Dodge Charger (1966)

Dodge-Charger_1966

There have been a number of vehicles bearing the Charger nameplate, but the name has generally denoted a performance model in the Dodge range. The 1966 to 1974 Chargers were the high performance B-body models. The 1975 to 1978 Chargers were based on the Chrysler Cordoba.

1966

Carl “CAM'” Cameron would be the exterior designer of Dodge’s new flagship vehicle, and on January 1, 1966, viewers of the Rose Bowl were first introduced to the new “Leader of the Dodge Rebellion”, the 1966 Charger. The Charger’s introduction coincided with the introduction of the new street version of the 426 Hemi. Finally, Dodge would have the performance image to go along with this performance engine.

As the 1966 Charger’s features would go, the “electric shaver” grille used fully rotating headlights that when opened or closed made the grille look like one-piece. Inside, the Charger used four individual bucket seats with a full length console from front to rear. The rear seats and console pad also folded forward, and the trunk divider dropped back, which allowed for lots of cargo room inside. Many other things were exclusive to the Charger such as the door panels, courtesy lights and the instrument panel.

The instrument panel was especially interesting as regular bulbs weren’t used to light the gauges. Instead four electroluminescent dash pods housed the tachometer, speedometer, alternator, fuel and tempature gauges. In the rear the full length taillight read CHARGER.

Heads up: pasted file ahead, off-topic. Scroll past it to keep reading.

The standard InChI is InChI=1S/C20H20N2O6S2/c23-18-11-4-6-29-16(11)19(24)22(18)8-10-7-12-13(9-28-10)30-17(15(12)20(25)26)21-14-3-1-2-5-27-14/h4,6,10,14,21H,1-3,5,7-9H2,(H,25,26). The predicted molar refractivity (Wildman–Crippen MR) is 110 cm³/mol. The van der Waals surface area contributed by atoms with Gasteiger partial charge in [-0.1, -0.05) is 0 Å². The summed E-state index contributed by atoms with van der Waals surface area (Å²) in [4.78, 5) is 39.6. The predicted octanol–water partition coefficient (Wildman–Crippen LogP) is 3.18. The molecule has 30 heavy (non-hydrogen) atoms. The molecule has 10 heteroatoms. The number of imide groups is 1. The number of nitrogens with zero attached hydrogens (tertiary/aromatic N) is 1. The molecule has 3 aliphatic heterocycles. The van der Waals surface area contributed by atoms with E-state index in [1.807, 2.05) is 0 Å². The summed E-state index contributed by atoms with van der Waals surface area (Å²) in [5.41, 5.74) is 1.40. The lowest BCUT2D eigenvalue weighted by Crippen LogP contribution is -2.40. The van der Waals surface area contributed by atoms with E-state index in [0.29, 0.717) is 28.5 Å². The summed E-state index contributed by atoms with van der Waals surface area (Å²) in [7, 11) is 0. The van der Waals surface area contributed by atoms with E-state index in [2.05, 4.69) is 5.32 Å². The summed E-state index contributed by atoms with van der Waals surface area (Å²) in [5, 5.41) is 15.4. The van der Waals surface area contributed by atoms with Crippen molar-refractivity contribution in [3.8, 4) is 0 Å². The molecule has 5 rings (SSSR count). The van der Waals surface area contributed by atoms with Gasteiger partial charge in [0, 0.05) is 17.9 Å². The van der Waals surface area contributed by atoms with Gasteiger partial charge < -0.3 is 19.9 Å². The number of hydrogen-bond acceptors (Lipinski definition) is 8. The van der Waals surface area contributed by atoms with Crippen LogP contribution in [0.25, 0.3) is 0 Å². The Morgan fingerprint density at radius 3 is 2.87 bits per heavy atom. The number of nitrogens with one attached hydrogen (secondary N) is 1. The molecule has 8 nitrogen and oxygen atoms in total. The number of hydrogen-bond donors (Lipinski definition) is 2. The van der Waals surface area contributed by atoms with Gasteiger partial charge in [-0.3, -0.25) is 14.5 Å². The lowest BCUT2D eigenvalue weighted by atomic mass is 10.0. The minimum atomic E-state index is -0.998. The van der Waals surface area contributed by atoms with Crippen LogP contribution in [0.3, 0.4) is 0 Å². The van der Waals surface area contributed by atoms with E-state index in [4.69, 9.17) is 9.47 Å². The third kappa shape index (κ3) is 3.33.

The engine selection was all V8s. A six cylinder engine didn’t make the option list until 1968. In 1966 four engines were offered; the base-model 318 in³ 2-barrel V8, the truck-sourced 361 in³ 2-barrel, the 383 4-barrel, and the new 426 Street Hemi. The majority of 1966 Chargers were ordered with the 325-hp 383.

Total production in 1966 came to 37,344 units, which was successful for the mid-year introduction.

In 1966 Dodge took the Charger into NASCAR in hopes that the fastback would make their car a winner on the high-banks. But the car proved to have rear end lift around corners which made it very slippery on the faster tracks. The lift was because the air actually travelled faster over the top of the car than under it, causing the car to act like a giant airplane wing. Drivers would later claim that “it was like driving on ice.” In order to solve this problem Dodge installed in a small lip spoiler on the trunk lid which improved traction at speeds above 150 mph. They also had to make it a dealer-installed option in late 1966 and through 1967 because of NASCAR rules (with small quarter panel extensions in 1967). The 1966 Charger was the first US production vehicle to have a spoiler. David Pearson, driving a #6 Cotten Owens-prepared Charger, went on to win the NASCAR Grand National championship in 1966 with 14 first-place finishes.


November 23, 2015

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